The clearer and more consistent your code is, the easier it is to understand what is happening.

Linters

Code linting is a way to increase code quality. It analyzes the code and reports a list of potential code quality concerns. Currently, the most used tool for that is ESLint.

ESLint is a tool for identifying and reporting on patterns found in ECMAScript/JavaScript code

Let’s check our example:

function sayHello(name) {
  alert('Hello ' + name);
}

name = 'John Doe';
sayHello(name)

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To use ESLint, you need to install it first. Then, open the terminal and type on your project folder.

$ npx eslint --init

Now, you can run ESLint on any file or directory, like in this example.

$ npx eslint unconsistent_code.js

The linter shows where are the errors in our code, based on a set of rules in the eslinrc.{js,json,yaml} file. You can also add, remove, or change any rules. For example, let’s add a rule to check if we are missing a semicolon.

...
rules: {
  semi: ['error', 'always']
},
...

When executed again, the result will show you an error with the new rule.

This was a simple example, but the bigger the project, the more it makes sense to use it and catch many trivial errors that could take some time if done manually.

There are some sets of rules that can be extended, so you won’t need to set them one-by-one like the recommended rules (" extends": "eslint:recommended"), and others made by the community like the Airbnb or Standard that you can include into your project.

For a complete list of rules, refer to the reference docs.

Conclusion

In this article, you’ve learned more about how to start adding tests to your program and understanding the foundations of testing in JavaScript, Jest, Mocking, and Static Code Analysis and that’s only the beginning. But don’t worry about that, the most important thing is to add your tests while you are coding, saving you from numerous problems in the future.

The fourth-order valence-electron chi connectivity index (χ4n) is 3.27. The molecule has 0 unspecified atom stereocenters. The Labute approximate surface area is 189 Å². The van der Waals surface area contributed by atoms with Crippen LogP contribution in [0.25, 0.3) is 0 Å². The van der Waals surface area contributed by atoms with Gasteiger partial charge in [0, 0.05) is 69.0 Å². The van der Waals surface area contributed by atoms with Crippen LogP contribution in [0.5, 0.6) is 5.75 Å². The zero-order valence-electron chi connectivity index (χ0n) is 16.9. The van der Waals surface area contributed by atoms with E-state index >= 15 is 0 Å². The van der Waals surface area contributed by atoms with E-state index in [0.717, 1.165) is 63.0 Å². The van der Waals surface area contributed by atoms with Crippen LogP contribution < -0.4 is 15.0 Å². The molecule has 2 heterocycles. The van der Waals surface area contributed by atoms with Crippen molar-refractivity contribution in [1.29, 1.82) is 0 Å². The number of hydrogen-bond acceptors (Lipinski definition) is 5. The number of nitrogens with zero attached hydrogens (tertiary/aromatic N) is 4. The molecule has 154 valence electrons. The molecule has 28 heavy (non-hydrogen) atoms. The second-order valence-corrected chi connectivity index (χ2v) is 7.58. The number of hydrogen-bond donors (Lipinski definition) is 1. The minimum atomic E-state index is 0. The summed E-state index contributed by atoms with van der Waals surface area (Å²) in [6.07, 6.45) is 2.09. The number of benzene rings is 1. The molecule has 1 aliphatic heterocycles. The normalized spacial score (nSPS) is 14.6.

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Running multiple versions of a Stencil design system without conflicts

Microfrontends and reusable Web Components are state-of-the-art concepts in Web Development. Combining both in complex, real-world scenarios can lead to nasty conflicts. This article explores how to run components in multiple versions without conflicts.

Microfrontend Environments (MFE)

In an MFE different product teams work on separate features of a larger application. One team might be working on the search feature, while another team works on the product detail page. Ultimately, all features will be integrated together in the final application.

These features range from being very independent to being closely coupled to other features on the page. Generally speaking, teams try to work as independently as possible, meaning also that they can choose which package dependencies or even frameworks they use – and which versions thereof.

Custom Elements

Web Components are a popular way of sharing and reusing components across applications and JavaScript frameworks today. Custom Elements lie at the heart of Web Components. They can be registered like this:

customElements.define('my-component', MyComponent);

You’re now ready to use <my-component> in the DOM. There can only be one Custom Element for a given tagName.

The Problem